developing the cover of molly on the range

as a serial book-by-its-cover-judger, determining the cover of molly on the range was more difficult than picking all of the first day of school outfits from my past, combined. in the beginning, about two years ago while i was working on my proposal, i was really drawn to the idea of something painfully minimal, inspired by the covers of vintage church cookbooks and rose bakery's breakfast, lunch, and tea. when i was little i hoarded plain white t-shirts and absolutely refused to wear any clothing item with a brand label showing, so i suppose this was very on brand. 

this is breakfast, lunch, and tea, the book that made me fall in love with food photography. source: little growing lights

"but, molly, how will people know this is a book about food??"

is a question that was raised by my publisher with the correct concerns that people might think it's a book about cow-wrangling or folk music or go-go dancing on top of a stove range.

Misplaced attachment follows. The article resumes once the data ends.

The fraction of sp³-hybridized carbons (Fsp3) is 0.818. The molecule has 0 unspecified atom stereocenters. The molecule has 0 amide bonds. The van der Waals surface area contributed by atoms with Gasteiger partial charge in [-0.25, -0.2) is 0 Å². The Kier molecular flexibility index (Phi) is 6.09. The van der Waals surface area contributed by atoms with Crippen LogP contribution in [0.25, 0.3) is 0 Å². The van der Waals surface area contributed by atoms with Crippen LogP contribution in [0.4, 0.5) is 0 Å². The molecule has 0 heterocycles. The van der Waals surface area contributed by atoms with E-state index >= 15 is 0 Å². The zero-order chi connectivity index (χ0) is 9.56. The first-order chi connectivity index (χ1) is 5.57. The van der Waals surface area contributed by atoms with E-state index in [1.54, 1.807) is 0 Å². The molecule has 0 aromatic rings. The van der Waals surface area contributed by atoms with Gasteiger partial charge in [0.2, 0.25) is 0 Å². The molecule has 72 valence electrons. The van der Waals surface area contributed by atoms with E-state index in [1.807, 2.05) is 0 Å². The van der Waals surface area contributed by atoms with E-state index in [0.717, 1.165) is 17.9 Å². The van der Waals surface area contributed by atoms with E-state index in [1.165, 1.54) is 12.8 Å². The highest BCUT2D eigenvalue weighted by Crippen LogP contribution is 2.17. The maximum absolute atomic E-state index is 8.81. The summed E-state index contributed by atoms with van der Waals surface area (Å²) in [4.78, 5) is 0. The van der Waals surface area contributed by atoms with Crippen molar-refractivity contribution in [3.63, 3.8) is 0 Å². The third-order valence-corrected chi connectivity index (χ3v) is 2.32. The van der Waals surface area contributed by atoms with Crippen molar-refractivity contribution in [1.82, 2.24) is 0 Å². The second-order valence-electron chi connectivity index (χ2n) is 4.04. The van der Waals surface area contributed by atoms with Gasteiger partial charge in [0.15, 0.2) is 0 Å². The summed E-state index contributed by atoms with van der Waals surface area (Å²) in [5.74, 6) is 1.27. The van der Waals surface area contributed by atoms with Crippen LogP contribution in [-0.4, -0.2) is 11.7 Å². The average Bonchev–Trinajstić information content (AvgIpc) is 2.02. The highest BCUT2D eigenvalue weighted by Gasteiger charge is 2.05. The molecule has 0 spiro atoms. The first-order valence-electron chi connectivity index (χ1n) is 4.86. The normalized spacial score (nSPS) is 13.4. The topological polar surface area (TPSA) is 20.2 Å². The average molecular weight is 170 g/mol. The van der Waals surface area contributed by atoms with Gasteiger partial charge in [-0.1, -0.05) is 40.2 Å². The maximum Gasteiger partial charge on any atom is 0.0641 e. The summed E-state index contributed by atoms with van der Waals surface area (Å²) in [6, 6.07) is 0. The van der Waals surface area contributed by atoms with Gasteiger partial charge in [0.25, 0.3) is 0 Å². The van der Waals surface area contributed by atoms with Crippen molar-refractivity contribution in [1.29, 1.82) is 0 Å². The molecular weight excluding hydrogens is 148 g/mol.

"also, we want to put your face on the cover!"

well, hmmm. i wanted something timeless, and maybe something that you could even put on your coffee table as eye-popping room decor, and with my goal of becoming a blonde in 2016 already in the works, i did not consider a brunette 26-year-old kind-of-puffy-because-i-had-just-spent-a-year-recipe-testing-layer-cakes me to be a timeless image for the cover. 

so i did some noodling around on the internet and decided that a very empty cover with a few homespun illustrations of cooking-related objects and chickens could be nice, timeless, and informative. with my publisher, we narrowed down our list of illustrators and started doing mockups. i loved folk-y, earthy illustrations that didn't feel at all trendy or too flashy. i wanted something that would be ok getting a little roughed up by soy sauce splatters and mustard stains. i was very excited about this.

but still, i was told, my face would be going on the cover!